Tuesday, October 20, 2009

90-year supply of natural gas at current consumption rate

From MIT Technology Review (click here):

Experts now believe that the country has far more natural gas at its disposal than anyone thought three or four years ago. The revised estimates are largely due to advanced drilling techniques that make it economically feasible to extract the fuel from shale. And while the Marcellus is the most recently discovered and possibly the largest shale-gas deposit (covers PA, NY, VA and OH), others are scattered throughout the country.

The U.S. consumes about 23 trillion cubic feet (TCF) of natural gas a year, according to the Department of Energy's Energy Information Agency (EIA). The Potential Gas Committee (PGC), an organization headquartered at the Colorado School of Mines, put the country's potential natural-gas resources at 1,836 TCF in a biennial assessment released in June. That's 39% higher than its estimate of two years earlier. Add to that the 238 TCF that the EIA has calculated in "proved reserves" (the gas that can be produced given existing economic conditions) and the PGC pegs the future supply at 2,074 TCF.

In other words, there is enough natural gas to supply the country for 90 years at current consumption rates. Even if we used natural gas to totally replace coal in generating electricity, domestic supplies would last for 50 years.

Natural gas offers advantages over other fossil fuels. It burns cleaner than coal, producing much less carbon dioxide. Since coal-fired power generation is responsible for a third of U.S. carbon dioxide emissions, replacing at least some of that coal with gas could significantly reduce such pollution. And using natural gas to replace gasoline and diesel fuel in vehicles could reduce the country's reliance on foreign oil.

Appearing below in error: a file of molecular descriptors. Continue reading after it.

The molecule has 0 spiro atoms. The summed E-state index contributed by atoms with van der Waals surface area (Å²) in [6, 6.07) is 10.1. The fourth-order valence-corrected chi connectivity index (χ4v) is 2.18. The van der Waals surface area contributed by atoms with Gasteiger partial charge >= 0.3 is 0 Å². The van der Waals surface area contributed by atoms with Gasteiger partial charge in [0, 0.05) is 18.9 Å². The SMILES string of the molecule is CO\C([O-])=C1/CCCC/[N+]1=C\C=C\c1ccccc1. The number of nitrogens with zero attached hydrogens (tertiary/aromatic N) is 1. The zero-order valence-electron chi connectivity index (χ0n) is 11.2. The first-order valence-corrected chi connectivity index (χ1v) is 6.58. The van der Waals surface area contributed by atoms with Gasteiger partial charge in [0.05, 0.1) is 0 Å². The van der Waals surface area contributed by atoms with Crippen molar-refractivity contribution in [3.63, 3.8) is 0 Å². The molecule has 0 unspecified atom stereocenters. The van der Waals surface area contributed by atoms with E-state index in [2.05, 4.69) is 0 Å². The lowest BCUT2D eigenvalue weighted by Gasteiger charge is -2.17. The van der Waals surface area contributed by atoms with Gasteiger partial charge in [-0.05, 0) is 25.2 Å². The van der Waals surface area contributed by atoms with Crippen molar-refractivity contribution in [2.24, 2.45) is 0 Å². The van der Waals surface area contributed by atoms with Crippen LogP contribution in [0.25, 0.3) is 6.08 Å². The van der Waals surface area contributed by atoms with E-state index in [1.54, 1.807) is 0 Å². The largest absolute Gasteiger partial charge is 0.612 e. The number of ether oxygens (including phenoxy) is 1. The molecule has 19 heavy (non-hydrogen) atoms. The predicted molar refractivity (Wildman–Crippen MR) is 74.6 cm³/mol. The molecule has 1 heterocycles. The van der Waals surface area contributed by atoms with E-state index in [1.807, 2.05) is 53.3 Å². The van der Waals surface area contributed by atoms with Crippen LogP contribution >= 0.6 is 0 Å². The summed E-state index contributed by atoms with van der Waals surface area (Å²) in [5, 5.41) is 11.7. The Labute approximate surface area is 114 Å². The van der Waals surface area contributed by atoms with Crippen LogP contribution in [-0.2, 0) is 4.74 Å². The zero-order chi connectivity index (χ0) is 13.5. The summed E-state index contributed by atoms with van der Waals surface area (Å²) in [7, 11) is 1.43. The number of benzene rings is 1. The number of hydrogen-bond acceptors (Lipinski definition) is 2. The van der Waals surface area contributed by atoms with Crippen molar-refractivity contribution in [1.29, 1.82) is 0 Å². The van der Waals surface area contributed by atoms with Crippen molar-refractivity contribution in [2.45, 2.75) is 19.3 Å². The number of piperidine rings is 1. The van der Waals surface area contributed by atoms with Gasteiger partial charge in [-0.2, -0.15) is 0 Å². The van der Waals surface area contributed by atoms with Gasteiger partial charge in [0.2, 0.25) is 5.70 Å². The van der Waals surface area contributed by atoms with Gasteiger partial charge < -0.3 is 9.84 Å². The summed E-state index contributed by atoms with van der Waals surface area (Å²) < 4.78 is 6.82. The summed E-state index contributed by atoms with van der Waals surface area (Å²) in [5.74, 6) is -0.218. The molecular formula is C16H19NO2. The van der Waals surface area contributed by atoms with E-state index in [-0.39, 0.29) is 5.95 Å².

"It doesn't matter what the exact number is," says Mark Zoback, a professor of geophysics at Stanford University. "The numbers are all so big it means we have an extremely large domestic resource that is going to play a significant role in the country's energy future."

The availability of vast natural-gas resources in the Marcellus shale and similar sediments around the United States has changed energy calculations in a fundamental way. The discovery of this large and seemingly economical new source of fossil fuel has surprised even geologists who have spent their careers studying the shale. Little wonder, then, that policy makers and politicians are just beginning to try to figure out what the discoveries mean.

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